School menus represent a rational approach to eating, following nutritional expertise and food safety standards, but children are exposed to food offers that compete with the school menus. In this paper we intend to understand how competing and contradictory rationalities related to food are expressed in concrete visual sights and representations of food, made available to children in school canteens and food shops in the surroundings of schools, and appropriated by them.
The empirical data was collected in four primary and secondary public schools in the area of Lisbon. Food-related sights, messages and images displayed at schools and in its surrounding commercial food outlets were subject to analysis, together with data from interviews with school directs and kitchen staff, and focus groups with parents and children, and direct observation.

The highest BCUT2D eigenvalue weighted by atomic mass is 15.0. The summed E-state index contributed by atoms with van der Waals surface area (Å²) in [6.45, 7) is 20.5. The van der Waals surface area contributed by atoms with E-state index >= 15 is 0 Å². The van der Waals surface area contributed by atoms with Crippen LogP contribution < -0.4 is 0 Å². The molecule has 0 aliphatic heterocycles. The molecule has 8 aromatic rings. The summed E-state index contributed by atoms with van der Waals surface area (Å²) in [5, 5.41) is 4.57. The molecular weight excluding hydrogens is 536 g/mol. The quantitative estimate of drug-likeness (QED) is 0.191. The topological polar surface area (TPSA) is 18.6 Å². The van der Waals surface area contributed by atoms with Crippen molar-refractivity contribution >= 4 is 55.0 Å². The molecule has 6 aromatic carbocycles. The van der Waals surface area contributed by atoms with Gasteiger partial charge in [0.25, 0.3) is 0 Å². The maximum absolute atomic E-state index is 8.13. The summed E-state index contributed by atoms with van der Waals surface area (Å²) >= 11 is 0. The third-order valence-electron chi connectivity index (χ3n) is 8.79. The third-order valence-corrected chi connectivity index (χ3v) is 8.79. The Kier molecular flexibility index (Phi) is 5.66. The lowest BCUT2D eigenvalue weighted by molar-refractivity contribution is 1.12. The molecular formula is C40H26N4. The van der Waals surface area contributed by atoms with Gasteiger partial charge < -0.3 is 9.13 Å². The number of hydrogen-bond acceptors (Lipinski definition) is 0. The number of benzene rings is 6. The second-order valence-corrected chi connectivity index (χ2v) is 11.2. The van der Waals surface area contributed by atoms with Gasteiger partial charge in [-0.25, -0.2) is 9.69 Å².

Results show sharp contrasts between sights and representations of food at school canteens and at commercial food outlets outside schools. Data also suggests that subjection to supervision, control and normatively discourse of diner ladies in the canteens stand out against autonomy, freedom and self-management of food purchases in the street. Parents approve and even encourage their children to eat outside the school, as it seems a way of experiencing life, gaining autonomy, socialising and exhibiting a higher social position relatively to their peers.
Publication associated with Project Entre a Escola e a Família: Conhecimento e Práticas Alimentares em Crianças com Idade Escolar.